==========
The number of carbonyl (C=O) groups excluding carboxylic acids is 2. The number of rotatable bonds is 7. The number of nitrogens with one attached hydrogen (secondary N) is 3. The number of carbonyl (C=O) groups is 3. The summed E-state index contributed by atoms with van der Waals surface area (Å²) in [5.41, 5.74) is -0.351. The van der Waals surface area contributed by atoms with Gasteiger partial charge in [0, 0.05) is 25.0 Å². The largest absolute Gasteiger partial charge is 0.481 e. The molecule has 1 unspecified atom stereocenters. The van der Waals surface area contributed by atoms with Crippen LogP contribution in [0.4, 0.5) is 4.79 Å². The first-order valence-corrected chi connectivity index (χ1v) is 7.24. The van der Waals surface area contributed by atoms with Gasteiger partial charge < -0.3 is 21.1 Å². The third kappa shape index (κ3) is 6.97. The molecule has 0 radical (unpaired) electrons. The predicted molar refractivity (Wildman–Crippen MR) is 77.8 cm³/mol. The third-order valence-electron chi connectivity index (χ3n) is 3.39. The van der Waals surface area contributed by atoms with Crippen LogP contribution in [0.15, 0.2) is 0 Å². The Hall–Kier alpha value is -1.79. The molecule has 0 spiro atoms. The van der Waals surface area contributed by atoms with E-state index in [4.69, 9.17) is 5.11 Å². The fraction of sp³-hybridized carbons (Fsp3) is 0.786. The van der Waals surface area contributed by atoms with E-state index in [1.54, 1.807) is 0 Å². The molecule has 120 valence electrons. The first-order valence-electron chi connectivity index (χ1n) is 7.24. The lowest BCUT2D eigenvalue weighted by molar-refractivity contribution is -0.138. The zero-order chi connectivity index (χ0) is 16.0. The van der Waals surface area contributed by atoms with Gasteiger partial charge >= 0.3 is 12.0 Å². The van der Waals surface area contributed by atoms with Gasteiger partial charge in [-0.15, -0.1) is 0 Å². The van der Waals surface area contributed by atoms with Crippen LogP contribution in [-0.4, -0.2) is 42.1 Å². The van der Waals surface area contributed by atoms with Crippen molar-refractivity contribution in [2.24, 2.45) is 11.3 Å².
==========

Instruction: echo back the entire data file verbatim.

The number of carbonyl (C=O) groups excluding carboxylic acids is 2. The number of rotatable bonds is 7. The number of nitrogens with one attached hydrogen (secondary N) is 3. The number of carbonyl (C=O) groups is 3. The summed E-state index contributed by atoms with van der Waals surface area (Å²) in [5.41, 5.74) is -0.351. The van der Waals surface area contributed by atoms with Gasteiger partial charge in [0, 0.05) is 25.0 Å². The largest absolute Gasteiger partial charge is 0.481 e. The molecule has 1 unspecified atom stereocenters. The van der Waals surface area contributed by atoms with Crippen LogP contribution in [0.4, 0.5) is 4.79 Å². The first-order valence-corrected chi connectivity index (χ1v) is 7.24. The van der Waals surface area contributed by atoms with Gasteiger partial charge < -0.3 is 21.1 Å². The third kappa shape index (κ3) is 6.97. The molecule has 0 radical (unpaired) electrons. The predicted molar refractivity (Wildman–Crippen MR) is 77.8 cm³/mol. The third-order valence-electron chi connectivity index (χ3n) is 3.39. The van der Waals surface area contributed by atoms with Crippen LogP contribution in [0.15, 0.2) is 0 Å². The Hall–Kier alpha value is -1.79. The molecule has 0 spiro atoms. The van der Waals surface area contributed by atoms with E-state index in [4.69, 9.17) is 5.11 Å². The fraction of sp³-hybridized carbons (Fsp3) is 0.786. The van der Waals surface area contributed by atoms with E-state index in [1.54, 1.807) is 0 Å². The molecule has 120 valence electrons. The first-order valence-electron chi connectivity index (χ1n) is 7.24. The lowest BCUT2D eigenvalue weighted by molar-refractivity contribution is -0.138. The zero-order chi connectivity index (χ0) is 16.0. The van der Waals surface area contributed by atoms with Gasteiger partial charge >= 0.3 is 12.0 Å². The van der Waals surface area contributed by atoms with Gasteiger partial charge in [-0.15, -0.1) is 0 Å². The van der Waals surface area contributed by atoms with Crippen LogP contribution in [-0.4, -0.2) is 42.1 Å². The van der Waals surface area contributed by atoms with Crippen molar-refractivity contribution in [2.24, 2.45) is 11.3 Å².